'No-mask anxiety real,' doctor says

As more of us go out without our masks, some people report feeling anxious about it.

According to the American Psychological Association, nearly 50% of Americans report feeling anxiety about returning to in-person interaction.

"No-mask anxiety is a real thing," said Dr. Shilagh Mirgain, UW Health psychologist. "Many people are feeling anxious and unsettled."  

It looks like a return to normal and losing the mask may be harder than people initially thought.

"Almost 50% of Americans were reporting anxiety about returning to in-person interactions," said Mirgain. 

FILE - Surgical masks on a white surface stock photo.

  (Beata Zawrzel/NurPhoto via Getty Images)

Doctors at UW Health say this mask-less anxiety is part of something called "Risk Tolerance."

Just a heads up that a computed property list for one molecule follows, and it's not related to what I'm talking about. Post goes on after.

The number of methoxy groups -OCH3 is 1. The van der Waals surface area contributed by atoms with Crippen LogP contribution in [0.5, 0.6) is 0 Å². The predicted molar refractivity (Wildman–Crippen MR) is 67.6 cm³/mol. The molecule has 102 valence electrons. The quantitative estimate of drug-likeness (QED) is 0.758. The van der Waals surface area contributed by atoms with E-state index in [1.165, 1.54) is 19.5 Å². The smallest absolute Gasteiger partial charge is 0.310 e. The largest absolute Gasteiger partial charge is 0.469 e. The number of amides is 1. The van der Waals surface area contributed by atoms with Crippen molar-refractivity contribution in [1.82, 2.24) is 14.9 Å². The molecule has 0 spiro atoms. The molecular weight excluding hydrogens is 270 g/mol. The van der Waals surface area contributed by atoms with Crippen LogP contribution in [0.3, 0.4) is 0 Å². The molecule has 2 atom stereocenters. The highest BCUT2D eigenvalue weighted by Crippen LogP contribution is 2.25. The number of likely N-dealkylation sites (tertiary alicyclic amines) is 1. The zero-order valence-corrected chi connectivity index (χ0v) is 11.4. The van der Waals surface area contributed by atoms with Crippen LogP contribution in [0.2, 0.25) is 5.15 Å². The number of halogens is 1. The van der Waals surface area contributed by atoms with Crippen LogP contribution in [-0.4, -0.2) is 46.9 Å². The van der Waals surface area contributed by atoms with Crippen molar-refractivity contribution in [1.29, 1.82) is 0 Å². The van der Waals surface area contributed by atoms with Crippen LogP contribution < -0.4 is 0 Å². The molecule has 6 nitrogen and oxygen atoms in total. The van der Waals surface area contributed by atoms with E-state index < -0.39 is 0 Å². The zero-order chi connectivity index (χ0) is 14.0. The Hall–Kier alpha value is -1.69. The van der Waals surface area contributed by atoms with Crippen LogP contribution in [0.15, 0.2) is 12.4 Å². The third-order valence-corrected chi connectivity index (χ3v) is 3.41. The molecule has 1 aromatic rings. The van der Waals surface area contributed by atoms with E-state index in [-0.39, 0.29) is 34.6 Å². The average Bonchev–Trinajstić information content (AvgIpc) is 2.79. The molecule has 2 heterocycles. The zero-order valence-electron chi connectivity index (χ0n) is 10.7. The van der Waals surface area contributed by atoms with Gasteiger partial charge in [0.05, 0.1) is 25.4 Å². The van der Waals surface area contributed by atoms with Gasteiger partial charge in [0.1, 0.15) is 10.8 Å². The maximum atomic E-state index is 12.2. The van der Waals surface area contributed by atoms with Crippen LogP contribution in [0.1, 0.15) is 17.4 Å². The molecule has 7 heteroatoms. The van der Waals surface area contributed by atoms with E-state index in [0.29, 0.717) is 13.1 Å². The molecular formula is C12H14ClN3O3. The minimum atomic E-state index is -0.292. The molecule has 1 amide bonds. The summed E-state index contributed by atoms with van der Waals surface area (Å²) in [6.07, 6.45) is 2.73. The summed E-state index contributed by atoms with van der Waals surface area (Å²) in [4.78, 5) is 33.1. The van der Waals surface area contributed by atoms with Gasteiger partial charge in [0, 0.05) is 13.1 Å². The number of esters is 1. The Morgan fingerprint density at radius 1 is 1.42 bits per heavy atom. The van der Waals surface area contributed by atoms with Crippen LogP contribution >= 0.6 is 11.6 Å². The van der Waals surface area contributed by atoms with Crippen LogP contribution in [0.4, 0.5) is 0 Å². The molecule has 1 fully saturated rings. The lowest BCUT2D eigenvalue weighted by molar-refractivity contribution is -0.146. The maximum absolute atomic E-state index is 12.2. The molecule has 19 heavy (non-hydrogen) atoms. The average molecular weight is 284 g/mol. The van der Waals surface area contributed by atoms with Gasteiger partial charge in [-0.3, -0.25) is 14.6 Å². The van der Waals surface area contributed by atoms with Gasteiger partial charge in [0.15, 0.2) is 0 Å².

"It really gets down to a concept in medicine and psychology that we call risk tolerance," said Dr. Gregory Demuri, pediatric infectious disease specialist, UW Health. "An example of risk tolerance is smoking. People are willing to take that risk of lung cancer. They know they have that risk and yet they smoke."

If your concern for not wanting to lose the mask stems from something health-related, doctors say, trust the process.

"Follow scientific advice. That’s the biggest thing. So the CDC has made some recommendations and as those kind of get liberalized, then people have to make their own decision with what they’re comfortable with, just like other risk taking behaviors," said Dr. Demuri. 


But if you worry about rejoining pre-pandemic social norms and expectations, psychologists say do what makes you happy, healthy and safe.

"There’s no shame there," said Dr. Mirgain. "You want to go at your own pace. It’s really important to stay true to your convictions and do what feels right for you."